The Pathankot attackers, having learnt from a mistake during the Dinanagar attack after which two global positioning system (GPS) devices were recovered, destroyed their navigation device in all likelihood, investigators told HT on Wednesday.
GPS devices use satellite-based navigation to help pinpoint a geographical location.
“Four Pathankot airbase attackers who first killed a taxi driver and hijacked the vehicle of Gurdaspur superintendent of police Salwinder Singh on the intervening night of December 31 and January 1 were in all likelihood using a navigation device. After hijacking Salwinder’s vehicle, one of the terrorists drove it and reached almost 500 metres near the airbase,” a senior investigator said, requesting anonymity.
“It was impossible for the attacker to know the way to the airbase. We believe they were using a navigation device which in all probability was destroyed later,” the investigator added.
Although there was a navigation system installed in the hijacked vehicle, the terrorists never used it.
At the time of hijacking, Salwinder was traveling with his cook Madan Gopal and jeweller friend Rajesh Verma.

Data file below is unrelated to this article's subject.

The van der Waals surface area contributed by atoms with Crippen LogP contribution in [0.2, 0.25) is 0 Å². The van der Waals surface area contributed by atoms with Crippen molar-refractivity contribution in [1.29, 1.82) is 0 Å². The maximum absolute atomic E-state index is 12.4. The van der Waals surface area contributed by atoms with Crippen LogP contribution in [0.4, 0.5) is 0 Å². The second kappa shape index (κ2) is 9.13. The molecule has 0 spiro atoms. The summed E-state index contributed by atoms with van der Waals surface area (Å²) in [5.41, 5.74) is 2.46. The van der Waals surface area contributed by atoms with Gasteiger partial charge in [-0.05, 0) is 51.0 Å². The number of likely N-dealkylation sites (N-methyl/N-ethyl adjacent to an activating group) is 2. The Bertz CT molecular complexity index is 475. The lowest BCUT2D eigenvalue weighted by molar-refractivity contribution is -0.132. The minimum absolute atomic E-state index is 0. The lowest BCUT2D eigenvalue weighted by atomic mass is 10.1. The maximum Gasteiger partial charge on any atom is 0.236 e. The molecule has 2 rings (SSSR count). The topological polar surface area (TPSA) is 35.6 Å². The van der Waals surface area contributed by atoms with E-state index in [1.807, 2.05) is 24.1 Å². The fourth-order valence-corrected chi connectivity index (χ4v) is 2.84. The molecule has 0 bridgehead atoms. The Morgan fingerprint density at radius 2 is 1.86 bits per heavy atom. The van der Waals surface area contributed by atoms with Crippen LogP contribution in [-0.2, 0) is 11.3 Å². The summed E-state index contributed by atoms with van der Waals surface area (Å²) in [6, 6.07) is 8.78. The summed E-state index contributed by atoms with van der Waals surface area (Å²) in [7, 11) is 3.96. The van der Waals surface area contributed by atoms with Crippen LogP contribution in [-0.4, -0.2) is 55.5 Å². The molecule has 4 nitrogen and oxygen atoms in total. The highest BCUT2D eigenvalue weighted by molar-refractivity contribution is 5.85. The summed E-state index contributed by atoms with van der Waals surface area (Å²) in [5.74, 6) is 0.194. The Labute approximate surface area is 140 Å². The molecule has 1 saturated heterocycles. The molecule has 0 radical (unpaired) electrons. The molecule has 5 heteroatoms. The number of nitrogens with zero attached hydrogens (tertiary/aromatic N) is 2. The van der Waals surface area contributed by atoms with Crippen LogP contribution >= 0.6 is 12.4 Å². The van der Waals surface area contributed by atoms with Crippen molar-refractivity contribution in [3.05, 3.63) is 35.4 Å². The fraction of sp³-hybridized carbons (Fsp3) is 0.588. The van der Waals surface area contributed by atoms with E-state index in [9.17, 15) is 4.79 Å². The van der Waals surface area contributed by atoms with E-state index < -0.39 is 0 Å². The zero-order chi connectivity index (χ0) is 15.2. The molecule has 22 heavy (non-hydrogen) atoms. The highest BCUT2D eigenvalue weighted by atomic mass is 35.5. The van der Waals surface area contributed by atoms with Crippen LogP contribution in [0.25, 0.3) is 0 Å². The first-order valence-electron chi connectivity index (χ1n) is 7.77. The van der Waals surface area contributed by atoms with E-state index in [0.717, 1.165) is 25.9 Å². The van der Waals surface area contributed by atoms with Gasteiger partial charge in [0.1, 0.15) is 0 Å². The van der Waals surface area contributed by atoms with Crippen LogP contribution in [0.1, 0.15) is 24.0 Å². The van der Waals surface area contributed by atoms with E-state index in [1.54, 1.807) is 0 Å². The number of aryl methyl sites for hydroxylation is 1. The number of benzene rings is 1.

“All three have indicated that the attackers were using a navigation device. We didn’t find any navigation device in the items recovered from the dead bodies of terrorists. It seems that in all likelihood it was destroyed,” said the investigator.
On July 27 last year, three attackers using GPS devices stormed a police building in Dinanagar in Pathankot’s neighbouring district Gurdaspur. The analysis of the devices revealed the coordinates for the targets had been fed in at Sargodha in Pakistan, revealing the attackers were from that country.
“Though the phone calls made by the (Pathankot) attackers have revealed the complicity of Pakistan-based elements, they seemed to have taken the precaution of destroying the navigation device to cover their tracks,” the investigator said.